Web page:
The vote is pushed strongly in the Falklands for fear of a poor turnout that could send the wrong signal to the world. One poster has Mr Sawle pointing his finger, Kitchener-like (not to be confused with Kirchner-like) towards passers-by, while announcing “Your Country Wants You To Vote Yes”. The Yes-vote campaign is in full swing, despite the marked absence of a No counterpart.
“Grass roots” events are planned for the next few days, including the spelling out of a giant “Yes” by four-wheel drives on the Camber, a stretch of land opposite Stanley on the far side of the harbour. Historically, the site has been used by the Royal Navy and other ships’ crews to commemorate their vessels with names spelt out in giant lettering. A briefing in Penguin News tells islanders to put on a good show for the media.
“When you pass journalists, open your window, smile, wave or give the thumbs-up,” it implores. “Face-painting, especially with children, is encouraged. Please bring your flags.”
Since the war in 1982, one that saw a British force eject 11,000 Argentinian invaders, the islanders have become good at PR. They have also become wealthy on the back of licences issued to foreign companies wanting to exploit the rich fisheries around the islands. The quasi-feudal system that existed prior to 1982, in which a few absentee landowners controlled the economy, has given way to a vibrant, modern economy. And now there is oil, possibly on the scale of the North Sea. Investment is pouring in, despite Kirchner’s megaphone diplomacy, warning of sanctions against those who do business with the islands.
Independence is now being talked about openly, but as a distant goal dependent on the removal of the Argentinian threat. Until then, the British and the military protection they provide are needed. Says Mr Fowler: “Maybe we have been goaded into a referendum a little bit by people who justifiably say, 'Look, in the present situation, you have the best of both worlds. You are supported by Britain militarily, but you are not paying British taxes and you are actually better off than Britain. Come on, grow up a bit.’ ”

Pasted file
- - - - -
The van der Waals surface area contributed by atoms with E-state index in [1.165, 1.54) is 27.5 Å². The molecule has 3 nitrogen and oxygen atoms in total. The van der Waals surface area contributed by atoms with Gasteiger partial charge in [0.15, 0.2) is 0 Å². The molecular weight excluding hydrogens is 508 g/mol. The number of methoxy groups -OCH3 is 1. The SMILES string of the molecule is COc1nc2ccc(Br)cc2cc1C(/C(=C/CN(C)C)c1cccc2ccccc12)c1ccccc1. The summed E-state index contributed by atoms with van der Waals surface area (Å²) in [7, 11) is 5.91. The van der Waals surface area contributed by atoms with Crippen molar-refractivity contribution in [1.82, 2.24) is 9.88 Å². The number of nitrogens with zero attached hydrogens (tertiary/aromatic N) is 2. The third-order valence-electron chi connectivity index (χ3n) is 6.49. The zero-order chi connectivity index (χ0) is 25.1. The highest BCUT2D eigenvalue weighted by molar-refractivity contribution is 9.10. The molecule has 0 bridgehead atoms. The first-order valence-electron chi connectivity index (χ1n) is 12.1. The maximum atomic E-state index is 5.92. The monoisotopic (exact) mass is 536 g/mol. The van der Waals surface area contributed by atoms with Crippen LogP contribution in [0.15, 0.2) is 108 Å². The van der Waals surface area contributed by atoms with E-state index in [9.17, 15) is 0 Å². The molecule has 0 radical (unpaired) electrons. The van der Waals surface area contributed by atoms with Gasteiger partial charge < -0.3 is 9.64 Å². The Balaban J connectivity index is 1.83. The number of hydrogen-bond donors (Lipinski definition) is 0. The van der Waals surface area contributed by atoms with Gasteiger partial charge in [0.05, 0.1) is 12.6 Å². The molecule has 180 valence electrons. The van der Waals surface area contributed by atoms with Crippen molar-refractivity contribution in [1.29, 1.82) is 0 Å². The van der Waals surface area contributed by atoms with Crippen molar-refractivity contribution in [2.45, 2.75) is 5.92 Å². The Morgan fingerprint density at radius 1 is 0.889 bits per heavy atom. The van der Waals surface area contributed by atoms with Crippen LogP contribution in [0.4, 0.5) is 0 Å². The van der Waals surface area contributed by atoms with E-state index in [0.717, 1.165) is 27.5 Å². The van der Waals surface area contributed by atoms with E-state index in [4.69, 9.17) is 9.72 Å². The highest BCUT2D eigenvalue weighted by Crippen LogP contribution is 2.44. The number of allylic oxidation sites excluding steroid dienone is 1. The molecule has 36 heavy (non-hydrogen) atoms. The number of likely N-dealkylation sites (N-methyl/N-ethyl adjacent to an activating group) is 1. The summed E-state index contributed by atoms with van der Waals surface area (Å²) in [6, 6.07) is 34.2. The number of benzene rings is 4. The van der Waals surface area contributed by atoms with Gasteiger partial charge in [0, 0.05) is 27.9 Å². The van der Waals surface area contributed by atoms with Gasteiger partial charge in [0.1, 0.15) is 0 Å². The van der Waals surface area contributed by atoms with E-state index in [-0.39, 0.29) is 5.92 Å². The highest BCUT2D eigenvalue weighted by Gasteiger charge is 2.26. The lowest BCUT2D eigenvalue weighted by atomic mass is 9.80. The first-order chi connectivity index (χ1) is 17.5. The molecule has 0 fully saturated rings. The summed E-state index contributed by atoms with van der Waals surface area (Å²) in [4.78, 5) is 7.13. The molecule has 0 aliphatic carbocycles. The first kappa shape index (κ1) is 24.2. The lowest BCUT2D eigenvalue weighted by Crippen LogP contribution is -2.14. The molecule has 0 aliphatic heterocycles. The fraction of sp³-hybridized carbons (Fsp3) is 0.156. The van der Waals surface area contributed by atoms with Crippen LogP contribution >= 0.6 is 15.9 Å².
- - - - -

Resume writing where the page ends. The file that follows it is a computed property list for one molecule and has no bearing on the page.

Some islanders are wary about rocking the boat with a vote, despite support from Downing Street. “There are people here, particularly from the older generation, who feel even talking about independence shows disloyalty to Britain,” says Mr Fowler.
But the signs of a more distant relationship are there to see. When arriving at Mount Pleasant Airport, the base built at enormous cost to defend the islands, British visitors must submit landing cards and customs forms. Those voting in the referendum must have been accepted for permanent residency after spending seven years here. There are two flags, too, the Union flag and the Falkland Islands Ensign, which flies outside government buildings.
On Sunday morning, one of the Islander aircraft of the Falkland Islands Government Air Service will take a ballot box to the remote communities around West Falkland, while mobile voting stations fan out across East Falkland. The thing about this event, though, is that it will settle precisely nothing. Self-determination is an implicit right of British Overseas Territory status, so a Yes or No vote to Britannia’s rule will still leave open the possibility of an independent Falklands. Argentina, meanwhile, is unlikely ever to drop its claim to an archipelago that occupies a strange but central place in its national myth.
The interest on Monday night will be in that rare species, a No-voter. “There will always be a few people to vote no, for all sorts of reasons, really,” says Mr Sawle. “I suppose there is a small number of people who think by voting No, they are voting for independence.”
Mr Fowler is more concerned by apathy than a significant No vote. “What worries me is if people don’t come out to vote,” he says. “There is a bit of resistance here to the notion that people are being pressured to vote.”
Leif Pollard, a fifth-generation islander, sees the referendum as an essentially simple exercise. “It will educate the rest of the world as to the way we feel,” she says, “that we want to remain a British Overseas Territory and not a colony of Argentina.”
Mr Fowler hopes for something more, the beginnings of nationhood. “We are one hundred per cent certain about one thing, and that is that we do not want to be Argentine. But you don’t want to define yourself by a negative. This referendum has done two good things: it has politicised a generation which was not politicised, and allowed us to begin the debate about who we want to be.”